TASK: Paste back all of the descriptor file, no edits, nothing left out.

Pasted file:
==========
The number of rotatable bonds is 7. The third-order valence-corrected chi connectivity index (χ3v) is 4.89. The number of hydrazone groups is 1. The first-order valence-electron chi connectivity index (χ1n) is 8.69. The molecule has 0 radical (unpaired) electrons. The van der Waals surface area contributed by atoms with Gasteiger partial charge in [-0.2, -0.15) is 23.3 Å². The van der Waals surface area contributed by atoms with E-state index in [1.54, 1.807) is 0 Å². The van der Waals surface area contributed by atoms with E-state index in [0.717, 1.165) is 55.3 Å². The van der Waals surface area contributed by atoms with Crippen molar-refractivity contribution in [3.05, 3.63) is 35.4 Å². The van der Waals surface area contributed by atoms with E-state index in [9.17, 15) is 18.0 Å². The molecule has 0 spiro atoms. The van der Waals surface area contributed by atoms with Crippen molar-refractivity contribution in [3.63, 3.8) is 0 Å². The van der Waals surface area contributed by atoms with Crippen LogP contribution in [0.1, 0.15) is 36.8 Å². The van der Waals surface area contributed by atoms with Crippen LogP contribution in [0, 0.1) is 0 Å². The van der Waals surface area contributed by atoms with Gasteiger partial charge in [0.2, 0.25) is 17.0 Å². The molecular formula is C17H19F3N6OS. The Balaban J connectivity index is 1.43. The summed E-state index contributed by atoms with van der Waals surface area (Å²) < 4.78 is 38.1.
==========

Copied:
The number of rotatable bonds is 7. The third-order valence-corrected chi connectivity index (χ3v) is 4.89. The number of hydrazone groups is 1. The first-order valence-electron chi connectivity index (χ1n) is 8.69. The molecule has 0 radical (unpaired) electrons. The van der Waals surface area contributed by atoms with Gasteiger partial charge in [-0.2, -0.15) is 23.3 Å². The van der Waals surface area contributed by atoms with E-state index in [1.54, 1.807) is 0 Å². The van der Waals surface area contributed by atoms with E-state index in [0.717, 1.165) is 55.3 Å². The van der Waals surface area contributed by atoms with Crippen molar-refractivity contribution in [3.05, 3.63) is 35.4 Å². The van der Waals surface area contributed by atoms with E-state index in [9.17, 15) is 18.0 Å². The molecule has 0 spiro atoms. The van der Waals surface area contributed by atoms with Crippen molar-refractivity contribution in [3.63, 3.8) is 0 Å². The van der Waals surface area contributed by atoms with Crippen LogP contribution in [0.1, 0.15) is 36.8 Å². The van der Waals surface area contributed by atoms with Crippen LogP contribution in [0, 0.1) is 0 Å². The van der Waals surface area contributed by atoms with Gasteiger partial charge in [0.2, 0.25) is 17.0 Å². The molecular formula is C17H19F3N6OS. The Balaban J connectivity index is 1.43. The summed E-state index contributed by atoms with van der Waals surface area (Å²) < 4.78 is 38.1.